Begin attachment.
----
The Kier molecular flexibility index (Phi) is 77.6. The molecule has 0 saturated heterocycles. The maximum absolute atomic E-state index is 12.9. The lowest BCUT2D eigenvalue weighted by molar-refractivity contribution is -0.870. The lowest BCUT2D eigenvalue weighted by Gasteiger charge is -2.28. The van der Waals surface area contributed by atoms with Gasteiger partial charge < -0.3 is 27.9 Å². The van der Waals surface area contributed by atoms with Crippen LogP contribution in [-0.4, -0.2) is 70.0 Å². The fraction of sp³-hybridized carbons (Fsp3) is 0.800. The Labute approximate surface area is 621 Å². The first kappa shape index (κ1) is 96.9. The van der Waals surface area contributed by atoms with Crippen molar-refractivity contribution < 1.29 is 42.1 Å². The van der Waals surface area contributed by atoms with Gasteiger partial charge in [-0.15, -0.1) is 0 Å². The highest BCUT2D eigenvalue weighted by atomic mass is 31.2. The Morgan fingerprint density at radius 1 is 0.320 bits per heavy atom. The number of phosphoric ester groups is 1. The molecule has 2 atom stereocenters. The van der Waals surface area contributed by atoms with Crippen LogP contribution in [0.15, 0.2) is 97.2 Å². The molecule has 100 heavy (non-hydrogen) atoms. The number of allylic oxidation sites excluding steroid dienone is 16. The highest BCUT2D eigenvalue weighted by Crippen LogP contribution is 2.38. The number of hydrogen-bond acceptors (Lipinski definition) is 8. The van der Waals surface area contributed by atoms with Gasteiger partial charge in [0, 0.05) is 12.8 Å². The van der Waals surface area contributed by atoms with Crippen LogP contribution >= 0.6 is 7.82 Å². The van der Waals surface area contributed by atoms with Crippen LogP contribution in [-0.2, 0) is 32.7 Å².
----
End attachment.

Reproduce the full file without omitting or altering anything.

The Kier molecular flexibility index (Phi) is 77.6. The molecule has 0 saturated heterocycles. The maximum absolute atomic E-state index is 12.9. The lowest BCUT2D eigenvalue weighted by molar-refractivity contribution is -0.870. The lowest BCUT2D eigenvalue weighted by Gasteiger charge is -2.28. The van der Waals surface area contributed by atoms with Gasteiger partial charge < -0.3 is 27.9 Å². The van der Waals surface area contributed by atoms with Crippen LogP contribution in [-0.4, -0.2) is 70.0 Å². The fraction of sp³-hybridized carbons (Fsp3) is 0.800. The Labute approximate surface area is 621 Å². The first kappa shape index (κ1) is 96.9. The van der Waals surface area contributed by atoms with Crippen molar-refractivity contribution < 1.29 is 42.1 Å². The van der Waals surface area contributed by atoms with Gasteiger partial charge in [-0.15, -0.1) is 0 Å². The highest BCUT2D eigenvalue weighted by atomic mass is 31.2. The Morgan fingerprint density at radius 1 is 0.320 bits per heavy atom. The number of phosphoric ester groups is 1. The molecule has 2 atom stereocenters. The van der Waals surface area contributed by atoms with Crippen LogP contribution in [0.15, 0.2) is 97.2 Å². The molecule has 100 heavy (non-hydrogen) atoms. The number of allylic oxidation sites excluding steroid dienone is 16. The highest BCUT2D eigenvalue weighted by Crippen LogP contribution is 2.38. The number of hydrogen-bond acceptors (Lipinski definition) is 8. The van der Waals surface area contributed by atoms with Gasteiger partial charge in [0, 0.05) is 12.8 Å². The van der Waals surface area contributed by atoms with Crippen LogP contribution >= 0.6 is 7.82 Å². The van der Waals surface area contributed by atoms with Crippen LogP contribution in [-0.2, 0) is 32.7 Å².